Last week President Trump proposed the pardoning of Muhammad Ali, the boxer who refused to be drafted into the Vietnam war because of his Muslim beliefs. Never mind that Ali’s conviction was overturned. Trump also lauded the work of Martin Luther King, who is famous for his civil rights protests.
The current version of Ali and Trump are football players who protest civil rights issues by taking a knee during the National Anthem. Trump hardly goes a day without condemning these current protesters. Yet, they are exactly the same as Ali and King. As King wrote in his Letter from the Birmingham Jail, a protest “seeks ..to dramatize the issue that it can not longer be ignored.”
Trump tries to honor those that are already dead. He had plenty of opportunities when they were both alive.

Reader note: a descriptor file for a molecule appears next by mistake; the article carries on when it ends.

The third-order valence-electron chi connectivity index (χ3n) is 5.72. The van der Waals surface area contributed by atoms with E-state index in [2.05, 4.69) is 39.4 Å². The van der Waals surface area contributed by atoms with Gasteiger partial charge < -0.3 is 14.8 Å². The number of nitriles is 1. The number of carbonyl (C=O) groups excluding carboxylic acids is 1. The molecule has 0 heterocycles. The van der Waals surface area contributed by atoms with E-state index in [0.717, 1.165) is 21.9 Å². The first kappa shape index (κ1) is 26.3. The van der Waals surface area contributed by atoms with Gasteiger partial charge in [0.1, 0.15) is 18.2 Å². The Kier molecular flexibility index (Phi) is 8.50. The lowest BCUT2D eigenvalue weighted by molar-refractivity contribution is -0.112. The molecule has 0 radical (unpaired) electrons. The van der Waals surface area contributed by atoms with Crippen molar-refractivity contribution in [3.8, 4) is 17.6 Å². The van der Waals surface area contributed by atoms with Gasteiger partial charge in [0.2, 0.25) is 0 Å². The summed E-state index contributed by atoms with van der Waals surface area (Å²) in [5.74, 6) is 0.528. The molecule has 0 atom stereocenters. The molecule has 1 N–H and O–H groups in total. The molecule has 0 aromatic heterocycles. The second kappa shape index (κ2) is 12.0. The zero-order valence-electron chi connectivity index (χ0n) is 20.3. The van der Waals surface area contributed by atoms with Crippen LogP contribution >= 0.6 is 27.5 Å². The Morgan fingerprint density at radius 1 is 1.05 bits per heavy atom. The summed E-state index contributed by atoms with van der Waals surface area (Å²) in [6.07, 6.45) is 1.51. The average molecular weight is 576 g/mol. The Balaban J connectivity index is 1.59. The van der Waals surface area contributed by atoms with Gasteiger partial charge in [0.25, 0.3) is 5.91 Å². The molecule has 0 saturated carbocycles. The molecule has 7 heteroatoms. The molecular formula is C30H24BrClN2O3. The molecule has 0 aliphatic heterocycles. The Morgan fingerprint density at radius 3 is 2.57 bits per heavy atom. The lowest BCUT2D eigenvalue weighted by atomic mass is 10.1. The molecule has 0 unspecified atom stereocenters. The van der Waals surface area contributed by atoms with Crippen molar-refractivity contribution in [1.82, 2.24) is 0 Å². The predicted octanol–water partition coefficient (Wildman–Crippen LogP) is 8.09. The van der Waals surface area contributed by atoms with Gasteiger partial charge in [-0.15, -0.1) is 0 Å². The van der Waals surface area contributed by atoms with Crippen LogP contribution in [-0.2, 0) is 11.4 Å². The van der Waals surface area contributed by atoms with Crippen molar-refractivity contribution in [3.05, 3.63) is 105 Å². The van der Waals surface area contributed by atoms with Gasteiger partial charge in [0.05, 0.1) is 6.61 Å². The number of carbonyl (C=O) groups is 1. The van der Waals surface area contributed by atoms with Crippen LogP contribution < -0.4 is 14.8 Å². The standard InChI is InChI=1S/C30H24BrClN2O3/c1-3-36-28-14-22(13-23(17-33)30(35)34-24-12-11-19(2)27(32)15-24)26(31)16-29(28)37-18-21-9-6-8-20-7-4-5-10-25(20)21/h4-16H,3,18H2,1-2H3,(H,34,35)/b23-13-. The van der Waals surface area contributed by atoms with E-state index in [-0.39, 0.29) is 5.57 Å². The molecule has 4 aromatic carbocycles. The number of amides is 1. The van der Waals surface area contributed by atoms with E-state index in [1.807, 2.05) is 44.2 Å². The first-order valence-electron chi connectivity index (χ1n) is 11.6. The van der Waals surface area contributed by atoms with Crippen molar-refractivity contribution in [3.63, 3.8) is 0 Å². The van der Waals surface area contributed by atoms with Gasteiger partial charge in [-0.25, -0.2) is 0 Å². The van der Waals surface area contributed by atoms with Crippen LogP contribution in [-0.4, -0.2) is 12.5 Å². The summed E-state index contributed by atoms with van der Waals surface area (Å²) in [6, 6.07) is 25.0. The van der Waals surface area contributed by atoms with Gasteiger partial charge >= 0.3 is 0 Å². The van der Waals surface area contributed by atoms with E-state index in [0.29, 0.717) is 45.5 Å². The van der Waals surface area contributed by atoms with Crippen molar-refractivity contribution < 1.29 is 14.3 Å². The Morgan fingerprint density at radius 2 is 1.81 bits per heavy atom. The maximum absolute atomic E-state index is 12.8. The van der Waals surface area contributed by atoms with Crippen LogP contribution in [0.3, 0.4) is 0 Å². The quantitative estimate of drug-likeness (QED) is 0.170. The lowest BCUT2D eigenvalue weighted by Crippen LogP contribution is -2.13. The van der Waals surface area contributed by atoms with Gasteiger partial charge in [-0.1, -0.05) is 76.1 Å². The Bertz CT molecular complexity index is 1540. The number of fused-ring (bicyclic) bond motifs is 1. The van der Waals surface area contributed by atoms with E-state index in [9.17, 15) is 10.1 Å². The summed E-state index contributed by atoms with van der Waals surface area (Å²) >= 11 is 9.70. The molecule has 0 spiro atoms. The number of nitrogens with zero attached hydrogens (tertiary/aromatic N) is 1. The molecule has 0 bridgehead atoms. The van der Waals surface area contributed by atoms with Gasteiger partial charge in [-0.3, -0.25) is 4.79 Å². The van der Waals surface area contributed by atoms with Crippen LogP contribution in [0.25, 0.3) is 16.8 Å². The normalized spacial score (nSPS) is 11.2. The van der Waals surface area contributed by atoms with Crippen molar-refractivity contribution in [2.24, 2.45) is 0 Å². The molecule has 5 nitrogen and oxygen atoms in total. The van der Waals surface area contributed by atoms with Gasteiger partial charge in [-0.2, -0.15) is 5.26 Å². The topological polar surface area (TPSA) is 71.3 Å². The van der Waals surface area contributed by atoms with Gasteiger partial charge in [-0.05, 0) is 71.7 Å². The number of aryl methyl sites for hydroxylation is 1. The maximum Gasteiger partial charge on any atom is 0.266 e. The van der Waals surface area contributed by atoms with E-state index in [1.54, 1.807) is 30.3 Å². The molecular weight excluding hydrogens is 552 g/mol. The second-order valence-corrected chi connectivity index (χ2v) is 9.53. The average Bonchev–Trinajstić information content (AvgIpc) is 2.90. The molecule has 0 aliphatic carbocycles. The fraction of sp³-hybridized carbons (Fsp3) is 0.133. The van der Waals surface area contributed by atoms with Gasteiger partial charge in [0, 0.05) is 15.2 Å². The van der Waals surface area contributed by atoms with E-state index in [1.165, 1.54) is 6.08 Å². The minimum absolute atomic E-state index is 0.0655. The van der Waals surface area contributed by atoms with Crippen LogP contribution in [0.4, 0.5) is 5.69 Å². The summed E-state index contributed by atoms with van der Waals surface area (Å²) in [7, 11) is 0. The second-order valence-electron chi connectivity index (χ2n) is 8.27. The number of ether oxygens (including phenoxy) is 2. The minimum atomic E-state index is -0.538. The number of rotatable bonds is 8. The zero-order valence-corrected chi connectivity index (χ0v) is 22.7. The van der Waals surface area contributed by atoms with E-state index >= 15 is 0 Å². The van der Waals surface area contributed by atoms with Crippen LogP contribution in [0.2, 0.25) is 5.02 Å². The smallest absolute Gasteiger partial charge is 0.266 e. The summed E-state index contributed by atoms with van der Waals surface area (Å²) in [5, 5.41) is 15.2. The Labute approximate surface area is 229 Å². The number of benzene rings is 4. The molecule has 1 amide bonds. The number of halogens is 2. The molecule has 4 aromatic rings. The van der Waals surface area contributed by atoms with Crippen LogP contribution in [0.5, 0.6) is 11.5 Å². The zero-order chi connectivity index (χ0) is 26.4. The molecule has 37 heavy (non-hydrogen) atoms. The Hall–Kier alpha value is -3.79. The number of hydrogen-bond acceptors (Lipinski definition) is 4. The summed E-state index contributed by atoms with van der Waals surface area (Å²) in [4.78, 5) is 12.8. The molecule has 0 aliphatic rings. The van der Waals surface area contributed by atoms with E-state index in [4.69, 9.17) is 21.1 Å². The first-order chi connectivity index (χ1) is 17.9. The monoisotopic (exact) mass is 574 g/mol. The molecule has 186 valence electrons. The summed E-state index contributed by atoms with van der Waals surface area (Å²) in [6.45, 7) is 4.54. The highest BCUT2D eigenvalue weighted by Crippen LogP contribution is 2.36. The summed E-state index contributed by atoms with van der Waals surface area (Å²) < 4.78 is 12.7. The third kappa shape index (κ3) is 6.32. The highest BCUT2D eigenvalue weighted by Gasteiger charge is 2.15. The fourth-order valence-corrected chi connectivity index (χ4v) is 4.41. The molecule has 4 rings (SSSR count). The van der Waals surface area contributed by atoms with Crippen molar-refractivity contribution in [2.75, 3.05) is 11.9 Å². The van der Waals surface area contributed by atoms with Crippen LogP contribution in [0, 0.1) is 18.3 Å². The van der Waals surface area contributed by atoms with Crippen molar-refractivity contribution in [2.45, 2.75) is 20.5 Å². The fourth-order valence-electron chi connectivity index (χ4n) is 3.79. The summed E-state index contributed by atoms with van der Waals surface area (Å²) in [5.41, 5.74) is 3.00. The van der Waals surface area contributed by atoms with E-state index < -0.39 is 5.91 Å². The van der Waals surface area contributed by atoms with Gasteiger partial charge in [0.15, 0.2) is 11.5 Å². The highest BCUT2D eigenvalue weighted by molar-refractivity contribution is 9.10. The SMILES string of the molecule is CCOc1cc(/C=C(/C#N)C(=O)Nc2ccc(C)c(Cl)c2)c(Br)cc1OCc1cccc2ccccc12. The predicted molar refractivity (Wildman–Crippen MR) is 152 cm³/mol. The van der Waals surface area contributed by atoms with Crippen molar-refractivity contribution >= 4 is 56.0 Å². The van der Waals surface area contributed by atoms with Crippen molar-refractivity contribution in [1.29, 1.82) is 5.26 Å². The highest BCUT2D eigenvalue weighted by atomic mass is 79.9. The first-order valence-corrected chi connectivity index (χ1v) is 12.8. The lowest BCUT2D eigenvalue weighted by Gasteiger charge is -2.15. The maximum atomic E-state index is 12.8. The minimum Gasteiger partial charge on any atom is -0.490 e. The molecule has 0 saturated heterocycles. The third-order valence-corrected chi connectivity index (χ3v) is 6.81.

For all those black people shot by police, he taunts the players to tell him of a case where the justice system did anyone wrong. Those killed by police are already dead and the cases are closed.
In 2016 Trump appeared in West Bend, WI, near where a young black man had been killed by police. He vented his anger on protesters.
Spokespersons for the faith like to point to parts of it that were active for civil rights. Certainly there were such activists, the Quakers and later liberal elements of the faith. Other parts were staunchly in favor to both slavery and segregation.
The collective memory of the faith only includes liberal actions in history. Much of it continues to be prejudice against gays.